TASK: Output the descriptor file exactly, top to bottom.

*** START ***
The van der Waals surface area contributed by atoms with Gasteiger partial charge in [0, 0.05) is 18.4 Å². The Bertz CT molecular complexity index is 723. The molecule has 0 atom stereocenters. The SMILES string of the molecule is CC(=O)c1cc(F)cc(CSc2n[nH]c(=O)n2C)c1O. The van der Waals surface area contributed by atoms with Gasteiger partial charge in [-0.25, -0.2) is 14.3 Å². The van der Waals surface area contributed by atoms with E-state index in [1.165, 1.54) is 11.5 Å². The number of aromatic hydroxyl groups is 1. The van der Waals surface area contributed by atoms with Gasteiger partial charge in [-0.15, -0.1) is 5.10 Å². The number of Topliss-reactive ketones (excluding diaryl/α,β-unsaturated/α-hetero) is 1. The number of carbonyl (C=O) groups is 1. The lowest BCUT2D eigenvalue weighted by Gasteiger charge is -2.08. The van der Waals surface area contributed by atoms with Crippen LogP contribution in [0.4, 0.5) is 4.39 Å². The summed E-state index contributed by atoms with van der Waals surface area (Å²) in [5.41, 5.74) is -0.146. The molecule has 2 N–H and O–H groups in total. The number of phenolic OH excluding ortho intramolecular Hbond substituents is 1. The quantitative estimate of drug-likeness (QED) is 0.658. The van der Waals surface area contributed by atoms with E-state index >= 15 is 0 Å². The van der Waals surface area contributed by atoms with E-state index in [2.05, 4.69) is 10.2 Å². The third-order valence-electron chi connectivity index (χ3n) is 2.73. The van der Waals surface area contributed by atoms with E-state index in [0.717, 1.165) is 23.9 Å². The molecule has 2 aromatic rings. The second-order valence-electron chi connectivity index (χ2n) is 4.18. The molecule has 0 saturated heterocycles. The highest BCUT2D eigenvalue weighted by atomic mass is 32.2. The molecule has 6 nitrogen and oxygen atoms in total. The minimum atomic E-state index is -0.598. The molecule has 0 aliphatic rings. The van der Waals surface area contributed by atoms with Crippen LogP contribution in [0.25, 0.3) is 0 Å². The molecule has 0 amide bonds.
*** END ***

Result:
The van der Waals surface area contributed by atoms with Gasteiger partial charge in [0, 0.05) is 18.4 Å². The Bertz CT molecular complexity index is 723. The molecule has 0 atom stereocenters. The SMILES string of the molecule is CC(=O)c1cc(F)cc(CSc2n[nH]c(=O)n2C)c1O. The van der Waals surface area contributed by atoms with Gasteiger partial charge in [-0.25, -0.2) is 14.3 Å². The van der Waals surface area contributed by atoms with E-state index in [1.165, 1.54) is 11.5 Å². The number of aromatic hydroxyl groups is 1. The van der Waals surface area contributed by atoms with Gasteiger partial charge in [-0.15, -0.1) is 5.10 Å². The number of Topliss-reactive ketones (excluding diaryl/α,β-unsaturated/α-hetero) is 1. The number of carbonyl (C=O) groups is 1. The lowest BCUT2D eigenvalue weighted by Gasteiger charge is -2.08. The van der Waals surface area contributed by atoms with Crippen LogP contribution in [0.4, 0.5) is 4.39 Å². The summed E-state index contributed by atoms with van der Waals surface area (Å²) in [5.41, 5.74) is -0.146. The molecule has 2 N–H and O–H groups in total. The number of phenolic OH excluding ortho intramolecular Hbond substituents is 1. The quantitative estimate of drug-likeness (QED) is 0.658. The van der Waals surface area contributed by atoms with E-state index >= 15 is 0 Å². The van der Waals surface area contributed by atoms with E-state index in [2.05, 4.69) is 10.2 Å². The third-order valence-electron chi connectivity index (χ3n) is 2.73. The van der Waals surface area contributed by atoms with E-state index in [0.717, 1.165) is 23.9 Å². The molecule has 2 aromatic rings. The second-order valence-electron chi connectivity index (χ2n) is 4.18. The molecule has 0 saturated heterocycles. The highest BCUT2D eigenvalue weighted by atomic mass is 32.2. The molecule has 6 nitrogen and oxygen atoms in total. The minimum atomic E-state index is -0.598. The molecule has 0 aliphatic rings. The van der Waals surface area contributed by atoms with Crippen LogP contribution in [0.25, 0.3) is 0 Å². The molecule has 0 amide bonds.